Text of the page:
The GOP's war on voting offers another analogue. If the GOP really cared about democracy, they would make voting easier, not harder. Similarly, if the party were truly interested in the safety of girls, it would offer up bills that protect transgender girls in particular, who face very real dangers. Gill-Peterson said, "young trans girls and trans women are extremely vulnerable to sexual harassment and violence because it's not taken seriously." Instead, the bills banning access to health care and sports only fuel greater violence against them. Every year, dozens of trans women are killed, and more transgender people were killed in the U.S. in the first seven months of 2020 than all of the previous year. It's no surprise that the spike in violence has coincided with legislative attempts to dehumanize the community.

Just as with anti-voter and anti-abortion bills, the GOP's tactic of pursuing transphobic legislation involves wasting legislative time and money by passing clearly unconstitutional bills that are invariably legally challenged, remain tied up in the courts for years, and ultimately end up at the Supreme Court. Last summer, justices ruled against an attempt to legalize workplace discrimination against transgender employees, and then in the winter, they left in place a public school's accommodation of transgender students to use the bathroom of their choice.

Whether the GOP wins or loses on this issue in the nation's highest court is almost beside the point because the party's goal is to distract its anxious base from the fact that their leaders do little to nothing about pervasive problems around inequality and depressed wages, a stagnant job market, and the ever-rising cost of living.

Moreover, the GOP's anti-trans bills fulfill part of a larger conservative agenda to create ever more exceptions to government-provided services such as health care and education, whittling away at the state's responsibility for resources to be available to all and rights to be respected universally. If hormone treatments, abortions, and medical treatments for immigrants are exceptions to government-provided health care; if public education is for everyone but transgender kids; then those services are weakened in service of libertarian fantasies of how society should function.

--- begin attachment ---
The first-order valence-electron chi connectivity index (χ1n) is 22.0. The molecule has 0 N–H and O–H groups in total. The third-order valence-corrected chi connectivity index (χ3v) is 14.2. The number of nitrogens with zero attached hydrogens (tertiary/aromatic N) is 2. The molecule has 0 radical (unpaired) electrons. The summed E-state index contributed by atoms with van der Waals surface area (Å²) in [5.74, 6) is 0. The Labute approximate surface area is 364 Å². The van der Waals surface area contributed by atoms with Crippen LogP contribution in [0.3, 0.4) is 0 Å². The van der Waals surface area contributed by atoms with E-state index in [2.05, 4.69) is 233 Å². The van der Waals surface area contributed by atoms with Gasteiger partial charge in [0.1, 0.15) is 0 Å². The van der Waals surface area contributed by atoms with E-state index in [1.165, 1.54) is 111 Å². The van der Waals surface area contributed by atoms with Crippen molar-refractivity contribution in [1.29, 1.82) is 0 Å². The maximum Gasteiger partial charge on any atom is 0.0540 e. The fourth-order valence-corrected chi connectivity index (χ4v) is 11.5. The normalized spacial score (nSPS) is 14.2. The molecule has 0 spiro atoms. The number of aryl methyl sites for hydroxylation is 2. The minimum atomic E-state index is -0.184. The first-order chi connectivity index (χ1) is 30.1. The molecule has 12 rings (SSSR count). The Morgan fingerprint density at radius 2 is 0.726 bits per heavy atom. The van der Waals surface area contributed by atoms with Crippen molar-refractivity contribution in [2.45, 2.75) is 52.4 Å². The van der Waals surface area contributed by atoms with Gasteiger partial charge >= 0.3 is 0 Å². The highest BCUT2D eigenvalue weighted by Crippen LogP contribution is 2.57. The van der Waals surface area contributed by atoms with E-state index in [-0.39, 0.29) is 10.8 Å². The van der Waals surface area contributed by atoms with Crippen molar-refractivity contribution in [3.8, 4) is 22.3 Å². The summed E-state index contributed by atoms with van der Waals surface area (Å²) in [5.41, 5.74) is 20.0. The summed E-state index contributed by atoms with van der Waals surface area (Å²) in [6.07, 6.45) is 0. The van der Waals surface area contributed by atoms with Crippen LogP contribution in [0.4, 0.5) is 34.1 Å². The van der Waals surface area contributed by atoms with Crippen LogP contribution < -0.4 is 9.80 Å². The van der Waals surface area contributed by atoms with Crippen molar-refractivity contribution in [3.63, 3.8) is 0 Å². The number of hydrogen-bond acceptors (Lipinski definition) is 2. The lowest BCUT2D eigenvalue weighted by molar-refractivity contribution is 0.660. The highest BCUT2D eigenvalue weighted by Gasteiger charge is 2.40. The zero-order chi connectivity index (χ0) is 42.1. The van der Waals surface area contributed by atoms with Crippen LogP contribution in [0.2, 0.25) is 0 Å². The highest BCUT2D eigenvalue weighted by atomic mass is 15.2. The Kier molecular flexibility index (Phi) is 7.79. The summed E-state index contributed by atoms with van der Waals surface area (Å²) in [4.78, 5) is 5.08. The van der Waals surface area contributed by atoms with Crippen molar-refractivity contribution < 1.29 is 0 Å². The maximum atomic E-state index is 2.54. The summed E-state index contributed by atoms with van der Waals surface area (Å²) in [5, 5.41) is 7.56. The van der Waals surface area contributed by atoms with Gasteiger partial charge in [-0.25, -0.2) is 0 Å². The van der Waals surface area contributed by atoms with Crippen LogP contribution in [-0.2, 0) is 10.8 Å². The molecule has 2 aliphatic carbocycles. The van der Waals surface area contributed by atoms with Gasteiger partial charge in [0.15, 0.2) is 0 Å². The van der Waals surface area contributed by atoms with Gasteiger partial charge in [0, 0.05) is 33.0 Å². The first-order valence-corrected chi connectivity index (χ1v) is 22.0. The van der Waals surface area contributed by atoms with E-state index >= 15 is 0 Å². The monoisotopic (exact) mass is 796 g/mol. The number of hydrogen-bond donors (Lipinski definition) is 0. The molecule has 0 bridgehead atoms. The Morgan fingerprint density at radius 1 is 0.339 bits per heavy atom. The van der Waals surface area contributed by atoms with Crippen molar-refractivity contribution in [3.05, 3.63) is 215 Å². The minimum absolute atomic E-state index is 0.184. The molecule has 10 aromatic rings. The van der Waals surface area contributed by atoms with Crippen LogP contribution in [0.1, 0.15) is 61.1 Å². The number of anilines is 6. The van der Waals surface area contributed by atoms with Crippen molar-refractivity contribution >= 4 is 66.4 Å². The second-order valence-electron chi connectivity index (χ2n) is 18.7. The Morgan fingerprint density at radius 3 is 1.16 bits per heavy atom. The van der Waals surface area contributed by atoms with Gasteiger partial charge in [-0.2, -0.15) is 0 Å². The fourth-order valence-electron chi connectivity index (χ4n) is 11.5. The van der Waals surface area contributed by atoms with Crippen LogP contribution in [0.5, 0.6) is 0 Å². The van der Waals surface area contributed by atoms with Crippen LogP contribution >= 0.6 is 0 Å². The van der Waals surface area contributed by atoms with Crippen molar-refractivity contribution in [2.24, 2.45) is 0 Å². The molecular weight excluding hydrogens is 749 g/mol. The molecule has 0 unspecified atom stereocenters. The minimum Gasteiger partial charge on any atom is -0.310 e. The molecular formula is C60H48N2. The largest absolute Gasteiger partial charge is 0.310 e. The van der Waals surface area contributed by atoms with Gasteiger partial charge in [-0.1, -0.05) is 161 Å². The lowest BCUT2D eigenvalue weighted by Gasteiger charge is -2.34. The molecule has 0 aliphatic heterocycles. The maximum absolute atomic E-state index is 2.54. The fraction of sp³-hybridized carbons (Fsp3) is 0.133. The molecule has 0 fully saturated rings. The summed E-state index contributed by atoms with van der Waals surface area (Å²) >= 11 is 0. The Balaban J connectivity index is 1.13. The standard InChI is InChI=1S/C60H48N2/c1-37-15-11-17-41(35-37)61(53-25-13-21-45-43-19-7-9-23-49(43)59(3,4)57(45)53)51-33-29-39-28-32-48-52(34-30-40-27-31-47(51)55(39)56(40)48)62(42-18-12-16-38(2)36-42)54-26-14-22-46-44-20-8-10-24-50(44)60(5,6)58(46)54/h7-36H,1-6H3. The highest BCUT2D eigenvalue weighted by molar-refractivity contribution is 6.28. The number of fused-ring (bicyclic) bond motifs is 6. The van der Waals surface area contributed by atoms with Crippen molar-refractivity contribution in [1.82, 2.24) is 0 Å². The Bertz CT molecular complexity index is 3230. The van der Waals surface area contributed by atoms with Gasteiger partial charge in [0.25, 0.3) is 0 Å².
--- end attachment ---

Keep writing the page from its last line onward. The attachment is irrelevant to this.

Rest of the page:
How to combat this brutality and inhumanity? Gill-Peterson pointed out, "the folks who are on the same side of this debate as the Republican legislators include a wide swath of extremist groups: white nationalists, anti-vaxxers, anti-maskers, anti-immigrant groups." To meet this threat will require an equally broad coalition of progressives to stand guard against attacks on transgender people.

The state of South Dakota has been a testing ground for state-level legislation aimed at trans rights. Bill after bill has failed in that state, thanks largely to a coalition that has stood firm at every turn to protest them. Alongside transgender activists are parents, teachers, and doctors as well as national organizations like the ACLU and the National Center for Transgender Equality. Having a president like Joe Biden who has reaffirmed the humanity and dignity of transgender people, rather than targeting them for violence as Trump did, is also a huge help. "We need to see trans rights as integral to a broader agenda for democracy, justice, and public good in this country," said Gill-Peterson.

Sonali Kolhatkar is the founder, host, and executive producer of "Rising Up With Sonali," a television and radio show that airs on Free Speech TV and Pacifica stations. She is a writing fellow for the Economy for All project at the Independent Media Institute.

This article was produced by Economy for All, a project of the Independent Media Institute.

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Secretary of State Antony Blinken

Photo by BrookingsInst is licensed under CC BY-NC-ND 2.0

Reprinted with permission from American Independent

The Biden administration has thrown out a report from the Trump administration that human rights groups criticized for devaluing LGBTQ rights across the globe.